Rhetoric has enriched itself in new media — Albaladejo


  • Is rhetoric an antiquated perspective on communication now that we have new media?
  • Do we need an entirely new rhetorical theory to account for the strategies, powers and constraints of discourse in new media?

No, old rhetorics still apply as the old media of orality and writing and symbolic communication are subsumed and restructured within the new.

In addition, rhetorical theory has grown and will grow new branches that account for the expansion and adaptation of rhetorical practice into these technologized realms.

Tomas Albaladejo writes intelligently of the expansion and adaptation of rhetoric to varieties of new media:   — (paragraph breaks inserted)

The historical and systematic communicative strength of rhetoric enables it to deal with new kinds of discourse, since they keep the essential components of rhetorical discourse.

Cyber-rhetoric or the rhetoric of digital discourse (Albaladejo 2005a) could be considered one of the latest steps in the evolution of rhetoric. Digital discourse is a complex construction consisting of linguistic, visual and phonic components, which has a rhetorical foundation and manifestation as a whole.

In addition to the rhetorical shape of digital discourse, one must also take into account the rhetorical construction of all written and oral texts contained in web sites, as well as the rhetorical discourses hosted by them, as in, for example, Martin Luther King’s discourse /I have a dream/, which can be read, heard and seen on the World Wide Web.

Nevertheless, cyber-rhetoric is basically nothing other than rhetoric.

Cyber-rhetoric is rhetoric, as the rhetoric of written discourse is rhetoric, and the rhetoric of journalism and other mass media is rhetoric.

The different prefixes, adjectives and nominal complements added to the noun rhetoric are used in order to delimit an area within the wide field of rhetoric, and they must not be understood to be a way of proposing or promoting a rhetoric different from rhetoric as a comprehensive system that was historically founded and developed. They are rather a way of enriching rhetoric by stressing its plurality and suitability for the different kinds of discourse and the different means of achieving communication.

One of the characteristics of the development and evolution of rhetoric is the expansion of its area of practice and study within the field of communication, together with the fact that rhetoric has never been withdrawn from the spaces where it has previously worked.

Thus, today we can hear oral discourses, such as those delivered in courts and parliaments, but we can also read written rhetorical discourses, like editorials or leading articles in newspapers, and we can also see, hear and read digital rhetorical discourses.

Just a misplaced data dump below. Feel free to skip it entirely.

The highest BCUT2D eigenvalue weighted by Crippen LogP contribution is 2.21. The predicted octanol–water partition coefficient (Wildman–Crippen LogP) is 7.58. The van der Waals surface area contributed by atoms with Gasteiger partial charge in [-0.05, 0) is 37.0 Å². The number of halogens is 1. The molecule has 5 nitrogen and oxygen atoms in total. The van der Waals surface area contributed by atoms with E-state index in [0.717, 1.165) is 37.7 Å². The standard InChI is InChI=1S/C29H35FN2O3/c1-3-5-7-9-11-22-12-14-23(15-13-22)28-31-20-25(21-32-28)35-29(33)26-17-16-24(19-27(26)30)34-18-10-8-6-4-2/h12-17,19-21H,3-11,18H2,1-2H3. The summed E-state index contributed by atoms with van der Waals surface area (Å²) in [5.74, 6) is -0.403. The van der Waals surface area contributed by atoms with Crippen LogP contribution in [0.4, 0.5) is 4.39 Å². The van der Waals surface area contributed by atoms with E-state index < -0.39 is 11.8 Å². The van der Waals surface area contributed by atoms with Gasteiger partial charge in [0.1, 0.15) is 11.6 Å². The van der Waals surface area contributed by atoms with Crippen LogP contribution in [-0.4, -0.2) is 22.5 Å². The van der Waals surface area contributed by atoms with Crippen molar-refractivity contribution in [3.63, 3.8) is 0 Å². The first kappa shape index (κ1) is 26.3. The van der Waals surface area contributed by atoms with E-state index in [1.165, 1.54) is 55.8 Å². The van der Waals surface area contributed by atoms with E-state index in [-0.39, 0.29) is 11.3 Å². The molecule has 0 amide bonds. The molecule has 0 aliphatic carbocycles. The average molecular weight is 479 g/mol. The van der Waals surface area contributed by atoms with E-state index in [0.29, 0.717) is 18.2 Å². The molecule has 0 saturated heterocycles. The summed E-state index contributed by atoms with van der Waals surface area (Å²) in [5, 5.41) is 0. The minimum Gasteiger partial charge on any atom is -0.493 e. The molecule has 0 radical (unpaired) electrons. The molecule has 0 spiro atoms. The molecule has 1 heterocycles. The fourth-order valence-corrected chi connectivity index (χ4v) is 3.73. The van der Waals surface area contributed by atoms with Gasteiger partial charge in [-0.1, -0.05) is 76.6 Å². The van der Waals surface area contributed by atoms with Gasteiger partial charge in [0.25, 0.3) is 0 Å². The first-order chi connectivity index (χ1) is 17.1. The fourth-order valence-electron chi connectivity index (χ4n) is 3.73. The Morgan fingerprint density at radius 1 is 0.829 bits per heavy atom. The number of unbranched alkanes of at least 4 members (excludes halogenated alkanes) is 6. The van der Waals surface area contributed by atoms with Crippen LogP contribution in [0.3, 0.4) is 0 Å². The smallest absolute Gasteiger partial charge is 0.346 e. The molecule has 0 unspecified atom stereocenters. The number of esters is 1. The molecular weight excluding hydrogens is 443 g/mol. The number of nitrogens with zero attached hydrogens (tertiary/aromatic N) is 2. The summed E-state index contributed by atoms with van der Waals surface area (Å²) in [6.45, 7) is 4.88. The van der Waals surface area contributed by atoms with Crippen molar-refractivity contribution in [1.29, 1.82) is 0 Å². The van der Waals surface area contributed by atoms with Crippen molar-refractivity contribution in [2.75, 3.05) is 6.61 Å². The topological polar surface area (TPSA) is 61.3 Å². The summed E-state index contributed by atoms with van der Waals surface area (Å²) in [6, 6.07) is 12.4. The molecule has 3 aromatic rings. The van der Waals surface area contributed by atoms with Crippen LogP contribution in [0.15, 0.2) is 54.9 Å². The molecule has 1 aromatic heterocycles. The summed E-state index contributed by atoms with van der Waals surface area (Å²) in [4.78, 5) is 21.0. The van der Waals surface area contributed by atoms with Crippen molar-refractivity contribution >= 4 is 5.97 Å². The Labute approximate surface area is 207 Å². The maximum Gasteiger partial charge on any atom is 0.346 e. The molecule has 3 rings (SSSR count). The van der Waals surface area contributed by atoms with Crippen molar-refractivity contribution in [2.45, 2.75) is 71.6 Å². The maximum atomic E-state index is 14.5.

Rhetoric has carried to new communicative areas the experience that it has obtained in the areas where it has formerly worked.

In this way, rhetoric has enriched itself and has provided tested and renewed tools for the practice and study of discursive and persuasive communication.

Adaptation to the needs that have arisen in the ongoing evolution of communication has always been a challenge for rhetoric, but this is the key to its usefulness.

From p. 27-28 of:

  • Albaladejo, T. (2014). Rhetoric and discourse analysis. In I. Olza, O. Loureda, & M. Casado-Velarde (Eds.), Linguistic insights: Language use in the public sphere: Methodological perspective and empirical applications (pp. 19–51). Bern; Oxford: Peter Lang.

This phrase echoes:

“rhetoric has enriched itself and has provided tested and renewed tools for the practice and study of discursive and persuasive communication” (Albaladejo, 2014, p. 27)

Rhetoric is not dying in a new media environment.

It is expanding, enriching itself and providing tested and renewed tools for both rhetorical practice and rhetorical study.

Supporting group research projects with free online communication technologies


Fall 2011 Student Hackathon CodingIn this blog post and an informal, face-to-face lunchtime “brownbag” seminar for faculty members held today on campus, I will present some principles and examples of free online applications that have worked well in my team-intensive professional communication and social research methods courses.

The main purpose of the workshop is to share instructors’ insights and specific experiences with communication technologies for student team research projects, starting with my own. Each technology has had its strengths and weaknesses, and some of these can work together or even be set up to function within or “through” the Blackboard course management interface we use at our university.

The relevance to rhetoric is that teams require appropriate forums for their collaborative everyday communication, and the forums can structure, enable and limit the kinds of informative and persuasive acts that learners and researchers need to engage in during a short-term university course.

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The Rhetoric of WordPress Blog Plugins